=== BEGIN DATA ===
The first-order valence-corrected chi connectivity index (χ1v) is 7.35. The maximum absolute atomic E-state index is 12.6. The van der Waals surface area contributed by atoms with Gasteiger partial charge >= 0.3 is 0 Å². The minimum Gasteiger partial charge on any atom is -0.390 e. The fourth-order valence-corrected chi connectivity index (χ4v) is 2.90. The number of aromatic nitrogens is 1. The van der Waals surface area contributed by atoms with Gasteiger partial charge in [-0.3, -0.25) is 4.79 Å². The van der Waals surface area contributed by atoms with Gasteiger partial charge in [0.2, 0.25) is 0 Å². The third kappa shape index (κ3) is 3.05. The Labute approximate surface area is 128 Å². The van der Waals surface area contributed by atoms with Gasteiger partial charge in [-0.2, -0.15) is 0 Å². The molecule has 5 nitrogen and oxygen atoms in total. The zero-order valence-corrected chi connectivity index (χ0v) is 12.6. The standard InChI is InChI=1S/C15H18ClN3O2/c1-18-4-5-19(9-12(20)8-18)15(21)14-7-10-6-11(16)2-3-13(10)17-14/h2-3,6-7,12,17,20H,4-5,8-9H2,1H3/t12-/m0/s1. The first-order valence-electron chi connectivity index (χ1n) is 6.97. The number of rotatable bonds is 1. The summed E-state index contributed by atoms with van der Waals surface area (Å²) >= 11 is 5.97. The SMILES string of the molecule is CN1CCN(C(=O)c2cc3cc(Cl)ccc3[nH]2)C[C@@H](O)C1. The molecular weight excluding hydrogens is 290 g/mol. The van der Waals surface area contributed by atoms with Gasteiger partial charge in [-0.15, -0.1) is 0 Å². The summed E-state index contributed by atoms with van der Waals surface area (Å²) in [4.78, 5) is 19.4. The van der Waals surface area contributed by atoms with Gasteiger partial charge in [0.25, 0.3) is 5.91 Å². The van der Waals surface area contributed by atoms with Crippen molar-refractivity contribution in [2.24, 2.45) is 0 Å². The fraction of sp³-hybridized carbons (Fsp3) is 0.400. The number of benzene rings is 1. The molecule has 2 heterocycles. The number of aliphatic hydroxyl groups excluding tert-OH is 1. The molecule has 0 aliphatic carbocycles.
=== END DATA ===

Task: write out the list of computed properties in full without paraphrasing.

The first-order valence-corrected chi connectivity index (χ1v) is 7.35. The maximum absolute atomic E-state index is 12.6. The van der Waals surface area contributed by atoms with Gasteiger partial charge >= 0.3 is 0 Å². The minimum Gasteiger partial charge on any atom is -0.390 e. The fourth-order valence-corrected chi connectivity index (χ4v) is 2.90. The number of aromatic nitrogens is 1. The van der Waals surface area contributed by atoms with Gasteiger partial charge in [-0.3, -0.25) is 4.79 Å². The van der Waals surface area contributed by atoms with Gasteiger partial charge in [0.2, 0.25) is 0 Å². The third kappa shape index (κ3) is 3.05. The Labute approximate surface area is 128 Å². The van der Waals surface area contributed by atoms with Gasteiger partial charge in [-0.2, -0.15) is 0 Å². The molecule has 5 nitrogen and oxygen atoms in total. The zero-order valence-corrected chi connectivity index (χ0v) is 12.6. The standard InChI is InChI=1S/C15H18ClN3O2/c1-18-4-5-19(9-12(20)8-18)15(21)14-7-10-6-11(16)2-3-13(10)17-14/h2-3,6-7,12,17,20H,4-5,8-9H2,1H3/t12-/m0/s1. The first-order valence-electron chi connectivity index (χ1n) is 6.97. The number of rotatable bonds is 1. The summed E-state index contributed by atoms with van der Waals surface area (Å²) >= 11 is 5.97. The SMILES string of the molecule is CN1CCN(C(=O)c2cc3cc(Cl)ccc3[nH]2)C[C@@H](O)C1. The molecular weight excluding hydrogens is 290 g/mol. The van der Waals surface area contributed by atoms with Gasteiger partial charge in [-0.15, -0.1) is 0 Å². The summed E-state index contributed by atoms with van der Waals surface area (Å²) in [4.78, 5) is 19.4. The van der Waals surface area contributed by atoms with Gasteiger partial charge in [0.25, 0.3) is 5.91 Å². The van der Waals surface area contributed by atoms with Crippen molar-refractivity contribution in [2.24, 2.45) is 0 Å². The fraction of sp³-hybridized carbons (Fsp3) is 0.400. The number of benzene rings is 1. The molecule has 2 heterocycles. The number of aliphatic hydroxyl groups excluding tert-OH is 1. The molecule has 0 aliphatic carbocycles.